The timeline for, and success of, the social, financial, and economic recovery from the Covid-19 pandemic will depend on many things (e.g., the development of therapeutics and a vaccine and ongoing policy intervention), but healthcare officials and economists warn that the situation might get worse before it gets better. More people will get sick and die, global GDP will decline, some jobs might never return, and some businesses could close their doors for good—even if governments act aggressively to suppress the spread of the virus and provide additional fiscal stimulus. It is unclear for how long these consequences will linger.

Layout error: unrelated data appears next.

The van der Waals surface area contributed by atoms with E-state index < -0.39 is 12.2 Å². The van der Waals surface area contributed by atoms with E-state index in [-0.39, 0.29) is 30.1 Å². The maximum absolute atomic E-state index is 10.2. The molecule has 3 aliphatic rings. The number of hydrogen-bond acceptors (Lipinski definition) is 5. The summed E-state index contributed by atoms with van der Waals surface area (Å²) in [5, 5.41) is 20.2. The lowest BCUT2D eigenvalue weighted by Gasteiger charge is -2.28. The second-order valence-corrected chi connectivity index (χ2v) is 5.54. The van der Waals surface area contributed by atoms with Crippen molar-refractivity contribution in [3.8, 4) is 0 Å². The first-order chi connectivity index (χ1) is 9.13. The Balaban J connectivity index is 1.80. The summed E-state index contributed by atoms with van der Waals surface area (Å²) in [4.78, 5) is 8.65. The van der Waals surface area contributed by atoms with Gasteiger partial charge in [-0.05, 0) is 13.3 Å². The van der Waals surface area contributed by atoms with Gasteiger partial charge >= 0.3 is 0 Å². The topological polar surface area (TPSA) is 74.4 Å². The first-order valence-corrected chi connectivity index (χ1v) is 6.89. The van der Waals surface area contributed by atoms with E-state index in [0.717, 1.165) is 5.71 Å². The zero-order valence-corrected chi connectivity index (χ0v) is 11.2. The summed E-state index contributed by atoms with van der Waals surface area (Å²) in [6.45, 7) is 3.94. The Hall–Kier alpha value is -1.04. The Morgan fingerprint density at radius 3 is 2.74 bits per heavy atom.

The consequences of neoliberalism and related value-extracting behaviors have been put on full display throughout the Covid-19 pandemic. “Essential” workers in industries and occupations required to continue working during “shutdowns,” for example, have not always been able to obtain adequate equipment to protect themselves from the virus and sometimes lack access to the health insurance and paid leave needed for when they contract it. Racial and ethnic minorities, women, and migrant laborers in many countries are more likely to work in these “essential” jobs and to get sick and die from the virus. Further, related political polarization and fractured social cohesion have permeated individuals’ acceptance (or lack thereof) of science based public health recommendations during the pandemic in some countries.